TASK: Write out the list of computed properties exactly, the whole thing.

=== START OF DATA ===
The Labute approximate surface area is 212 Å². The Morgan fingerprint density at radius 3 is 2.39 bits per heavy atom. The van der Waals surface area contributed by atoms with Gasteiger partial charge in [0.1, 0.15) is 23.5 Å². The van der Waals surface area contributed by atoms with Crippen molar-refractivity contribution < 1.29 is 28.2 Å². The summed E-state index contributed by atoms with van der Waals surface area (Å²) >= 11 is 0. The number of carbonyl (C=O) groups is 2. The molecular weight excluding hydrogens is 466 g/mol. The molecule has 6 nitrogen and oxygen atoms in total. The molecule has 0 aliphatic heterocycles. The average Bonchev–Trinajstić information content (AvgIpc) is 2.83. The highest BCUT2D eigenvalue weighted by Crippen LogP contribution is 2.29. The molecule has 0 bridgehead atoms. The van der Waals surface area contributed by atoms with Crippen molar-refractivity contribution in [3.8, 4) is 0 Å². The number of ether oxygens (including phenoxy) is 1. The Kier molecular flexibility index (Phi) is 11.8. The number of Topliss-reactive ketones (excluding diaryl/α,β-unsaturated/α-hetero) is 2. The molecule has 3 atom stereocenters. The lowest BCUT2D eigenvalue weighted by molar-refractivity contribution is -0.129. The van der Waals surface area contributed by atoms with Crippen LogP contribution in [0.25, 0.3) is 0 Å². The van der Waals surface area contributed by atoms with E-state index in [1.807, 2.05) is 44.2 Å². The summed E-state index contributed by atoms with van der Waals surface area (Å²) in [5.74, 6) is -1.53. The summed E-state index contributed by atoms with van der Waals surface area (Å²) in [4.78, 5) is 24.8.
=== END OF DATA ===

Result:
The Labute approximate surface area is 212 Å². The Morgan fingerprint density at radius 3 is 2.39 bits per heavy atom. The van der Waals surface area contributed by atoms with Gasteiger partial charge in [0.1, 0.15) is 23.5 Å². The van der Waals surface area contributed by atoms with Crippen molar-refractivity contribution < 1.29 is 28.2 Å². The summed E-state index contributed by atoms with van der Waals surface area (Å²) >= 11 is 0. The number of carbonyl (C=O) groups is 2. The molecular weight excluding hydrogens is 466 g/mol. The molecule has 6 nitrogen and oxygen atoms in total. The molecule has 0 aliphatic heterocycles. The average Bonchev–Trinajstić information content (AvgIpc) is 2.83. The highest BCUT2D eigenvalue weighted by Crippen LogP contribution is 2.29. The molecule has 0 bridgehead atoms. The van der Waals surface area contributed by atoms with Crippen molar-refractivity contribution in [3.8, 4) is 0 Å². The number of ether oxygens (including phenoxy) is 1. The Kier molecular flexibility index (Phi) is 11.8. The number of Topliss-reactive ketones (excluding diaryl/α,β-unsaturated/α-hetero) is 2. The molecule has 3 atom stereocenters. The lowest BCUT2D eigenvalue weighted by molar-refractivity contribution is -0.129. The van der Waals surface area contributed by atoms with Crippen LogP contribution in [0.25, 0.3) is 0 Å². The van der Waals surface area contributed by atoms with E-state index in [1.807, 2.05) is 44.2 Å². The summed E-state index contributed by atoms with van der Waals surface area (Å²) in [5.74, 6) is -1.53. The summed E-state index contributed by atoms with van der Waals surface area (Å²) in [4.78, 5) is 24.8.